After walking to Pike Place Market for lunch, and weaving through the throngs of drunk and sweaty people, I came back and settled into my room. I was excited to have an hour of people-watching ahead of me, which is when I should have quit: while I was ahead. Anticipation is a funny thing--it propels me, and holds me back, and also slaps me square in the face when I'm least expecting it. There I was, perched on my chair, camera phone ready, anticipating the next crazy thing that might come our way--and who should flagrantly and unabashedly roll down the street? The naked and painted-up Solstice whores on bikes. Naked they were, painted they were, and definitely on bikes they most certainly were. Now I don't care about nudity (much), or biking (much), or painted fairies (I've only known one), but when you put those three things together, I think you're just asking for it. I don't know what you're asking for exactly, but the phrases 'epic ass crack sweat', 'unfortunate accident', and 'you're living out one of my nightmares' come to mind. Adding to the hilarity was this: upon closer inspection, I realized I knew a couple of them. Accidentally seeing your friend's painted junk while you're on a lunch break is the very reason people cut themselves, I'm telling you; that's why I started.
I was in the back room, where Howard--a previous employee filling in for a sick employee--was commandeering the laundry. Howard, in the interest of backstory, is probably in his 40's, reminds me of Andre the Giant in movement and in stature, and has the exact voice of Wallace Shawn, aka Vizzini in The Princess Bride ("Inconceivable!"). He's also special in some way, but I can't put my finger on it. Our main laundry guy, Tim, is also mentally slow, but I don't know what ails him--seems like he's either Autism-tastic, or has some form of Asberger's. I find myself speaking to them as though they were foreign children, here on a free trip to Disneyland; I'm like a walking exclamation point, a screechy tour guide in a city they already live in. "Do. You. Like. The. Paraaaade?!" I shout, brightly. They nod. "I. Love! The. Paraaade!" I say with enthusiasm. They nod. "Isn't. This. FUUUUN?!" I ask, desperately. I know I look and sound like a total asshole, but it sounds even worse when I'm mumbling sarcastically to them, as I'm prone to doing with "normal" people. I have to find a balance.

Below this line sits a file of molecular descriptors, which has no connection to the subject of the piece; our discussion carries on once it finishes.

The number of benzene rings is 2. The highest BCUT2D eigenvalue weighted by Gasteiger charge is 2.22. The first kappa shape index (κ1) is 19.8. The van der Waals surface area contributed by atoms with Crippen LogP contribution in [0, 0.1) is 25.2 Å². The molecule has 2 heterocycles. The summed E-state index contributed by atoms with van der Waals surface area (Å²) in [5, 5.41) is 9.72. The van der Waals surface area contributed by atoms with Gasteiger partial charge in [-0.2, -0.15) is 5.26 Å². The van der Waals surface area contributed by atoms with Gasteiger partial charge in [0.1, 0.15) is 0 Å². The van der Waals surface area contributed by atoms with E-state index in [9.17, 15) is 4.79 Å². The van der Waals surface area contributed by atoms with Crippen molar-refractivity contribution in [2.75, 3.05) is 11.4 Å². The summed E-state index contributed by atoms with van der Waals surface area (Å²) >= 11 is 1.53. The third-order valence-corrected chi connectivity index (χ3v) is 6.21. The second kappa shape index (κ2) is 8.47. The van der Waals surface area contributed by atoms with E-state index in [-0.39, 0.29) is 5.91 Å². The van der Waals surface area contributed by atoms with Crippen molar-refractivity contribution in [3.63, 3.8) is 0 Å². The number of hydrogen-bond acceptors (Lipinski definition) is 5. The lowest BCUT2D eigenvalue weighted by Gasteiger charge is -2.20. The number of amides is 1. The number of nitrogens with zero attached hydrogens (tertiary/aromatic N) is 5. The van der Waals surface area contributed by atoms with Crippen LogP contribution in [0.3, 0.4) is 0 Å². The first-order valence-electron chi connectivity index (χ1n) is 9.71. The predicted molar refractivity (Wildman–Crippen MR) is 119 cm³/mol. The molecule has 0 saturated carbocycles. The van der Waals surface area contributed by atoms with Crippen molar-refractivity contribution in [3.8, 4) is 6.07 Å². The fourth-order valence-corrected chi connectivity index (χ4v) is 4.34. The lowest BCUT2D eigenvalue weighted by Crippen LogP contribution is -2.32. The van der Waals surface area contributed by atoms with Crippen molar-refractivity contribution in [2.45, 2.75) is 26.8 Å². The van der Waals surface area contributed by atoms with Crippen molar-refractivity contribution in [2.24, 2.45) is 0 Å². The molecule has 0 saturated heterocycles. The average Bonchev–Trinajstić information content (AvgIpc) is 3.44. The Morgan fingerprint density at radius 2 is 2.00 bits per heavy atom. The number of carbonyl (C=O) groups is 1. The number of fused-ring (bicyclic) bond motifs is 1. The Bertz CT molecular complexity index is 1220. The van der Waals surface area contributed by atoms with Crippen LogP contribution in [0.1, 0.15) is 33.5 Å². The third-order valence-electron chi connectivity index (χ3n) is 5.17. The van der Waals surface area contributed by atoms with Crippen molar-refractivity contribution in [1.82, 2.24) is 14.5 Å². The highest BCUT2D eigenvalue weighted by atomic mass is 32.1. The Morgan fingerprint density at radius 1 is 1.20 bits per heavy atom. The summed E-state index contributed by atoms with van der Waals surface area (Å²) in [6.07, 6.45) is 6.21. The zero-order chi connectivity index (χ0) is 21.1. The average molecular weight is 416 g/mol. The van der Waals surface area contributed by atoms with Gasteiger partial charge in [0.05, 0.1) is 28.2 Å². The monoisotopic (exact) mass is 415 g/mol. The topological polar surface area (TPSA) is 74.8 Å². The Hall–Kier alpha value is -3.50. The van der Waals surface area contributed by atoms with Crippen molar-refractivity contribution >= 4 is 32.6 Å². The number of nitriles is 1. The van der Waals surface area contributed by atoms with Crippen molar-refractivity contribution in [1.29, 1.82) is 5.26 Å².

When I went through my camera phone to collect photos of the parade, I realized I'd only taken one picture. One. And it was of the The Macy's people. No, that's a lie--it was of a Macy's employee, pulling a Frango cart behind them. You know what a Frango is: the delightful, mint-chocolate treat in the green, pentagon-shaped box? I took a picture of those in a bucket on wheels, being pulled by a sassy gay Mexican. That photo will represent everything I experienced from the Pride Parade of 2008 (or it will highlight my apparent lack of pride and a surplus of chocolate-y goodness). In later years, I will look back upon this one small picture, and struggle to remember the significance behind it--maybe my blood sugar was low, or perhaps I was exceptionally hungry that day. I could have been drinking on the job, or had a head injury, or both. I'll bet, in about six months, I will have already forgotten what the picture is from, and accidentally delete it.
Memories are the best.